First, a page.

When you learn to play a musical instrument there are some basic skills that need to be learned first. For example, how to hold or sit at the instrument safely and comfortably; how to make the instrument sound; how to make your sounds musical (e.g. in tune, in time, staccato/legato), etc.

On the piano these essential initial skills might be called 'basic keyboard skills'. Since they provide the foundation for subsequent learning I am inclined to call them 'foundation keyboard skills'.

But some people, when they read this have preferred to say 'foundational keyboard skills' (i.e. an adjective rather than a noun).

Is there a case that can be made for 'foundation keyboard skill' being a compound noun?

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    reading is a much more common word to occur between foundation / foundational and skills, so check out this usage NGram. I can't believe anyone would think the meaning is affected by whether or not you explicitly "adjectivalise" the first word by including -al (the unmodified "noun adjunct" form is a perfectly natural usage in English). Apr 26, 2022 at 15:21
  • Although one might misinterpret it as skills with a foundation keyboard. I prefer foundational.
    – Jim
    Apr 26, 2022 at 18:26
  • Very helpful ngram @FumbleFingers. When foundation skills and foundational skills are compared foundation skills was the preferred form prior to 2005 books.google.com/ngrams/…. The use of foundational seems to align with the rise of the internet! It also seems that British English preferred foundation (prior to the internet!) books.google.com/ngrams/….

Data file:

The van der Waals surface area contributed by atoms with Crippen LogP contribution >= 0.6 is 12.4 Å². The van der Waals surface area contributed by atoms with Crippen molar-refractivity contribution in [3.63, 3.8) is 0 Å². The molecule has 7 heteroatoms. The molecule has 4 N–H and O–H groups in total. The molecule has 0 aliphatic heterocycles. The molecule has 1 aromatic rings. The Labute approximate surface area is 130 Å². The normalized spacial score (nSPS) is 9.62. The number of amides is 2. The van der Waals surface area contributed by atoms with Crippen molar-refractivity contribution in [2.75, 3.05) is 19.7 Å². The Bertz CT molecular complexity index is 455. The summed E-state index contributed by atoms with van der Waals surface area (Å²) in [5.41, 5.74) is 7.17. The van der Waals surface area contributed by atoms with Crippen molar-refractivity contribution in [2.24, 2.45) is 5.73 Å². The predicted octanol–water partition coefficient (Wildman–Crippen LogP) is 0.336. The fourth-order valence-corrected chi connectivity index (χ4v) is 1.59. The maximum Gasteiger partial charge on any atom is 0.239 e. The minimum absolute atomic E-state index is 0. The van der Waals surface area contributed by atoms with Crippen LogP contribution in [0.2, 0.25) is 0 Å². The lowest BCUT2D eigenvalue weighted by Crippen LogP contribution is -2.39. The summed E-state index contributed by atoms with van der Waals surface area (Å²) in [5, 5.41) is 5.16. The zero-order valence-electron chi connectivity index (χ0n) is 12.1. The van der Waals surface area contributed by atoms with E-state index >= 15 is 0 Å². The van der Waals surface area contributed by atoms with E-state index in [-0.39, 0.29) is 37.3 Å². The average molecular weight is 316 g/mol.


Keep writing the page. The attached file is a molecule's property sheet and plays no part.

– Dan
    Apr 26, 2022 at 21:24
  • American usage only recognises foundational books.google.com/ngrams/…
    – Dan
    Apr 26, 2022 at 21:28
  • Dan - I don't understand why you repeated my NGram search without the additional adjectival term reading [skills] to avoid "false positive" accidental matches, but I don't think it justifies saying "foundation skills was the preferred form prior to 2005". It's true the "bare noun adjunct" had a small increase in prevalence in the decade centred around 2010, but I'd say it was always uncommon compared to the explicitly adjectival form. Apr 27, 2022 at 11:03

1 Answer 1


A compound noun is usually one that has an established usage as a single term: blackboard, water fountain, etc. I therefore wouldn't describe "foundation keyboard skill" that way.

We usually prefer the adjective form if one is available. However, if the adjective's meaning is not quite right or you want to emphasize the noun, then an attributive noun is often fine.

For example, it might be possible to say that an engineering firm that builds foundations for buildings does "foundational construction", but most people would prefer "foundation construction".

In your case, the adjective "foundational" seems to work well, and I don't see any need to emphasize the fact that the skills have to do with a "foundation", so I agree with the people who prefer the adjective form. This Google Books ngram (from FumbleFingers' comment, with "reading" instead of "keyboard") supports that idea:

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    Perhaps you mean to say, we prefer the adjectival form if one is available :P Apr 26, 2022 at 20:48
  • @YaakovSaxon Oh haha, yes, I guess I used "adjective" itself as an attributive noun there! Apr 26, 2022 at 23:10
  • @MarcInManhattan what is your reason and basis for saying that '...we usually prefer the adjective form if one is available...'? You didn't!
    – Dan
    Apr 27, 2022 at 22:28
  • @Dan I admit that I don't think I could quickly find an authoritative source for that. However, I don't think there's any dispute that adjectives usually modify nominals, whereas nominals usually have other functions (as subject, as direct object, etc.). So I think that common sense suggests that an adjective is preferable when modifying a nominal. Apr 28, 2022 at 5:32

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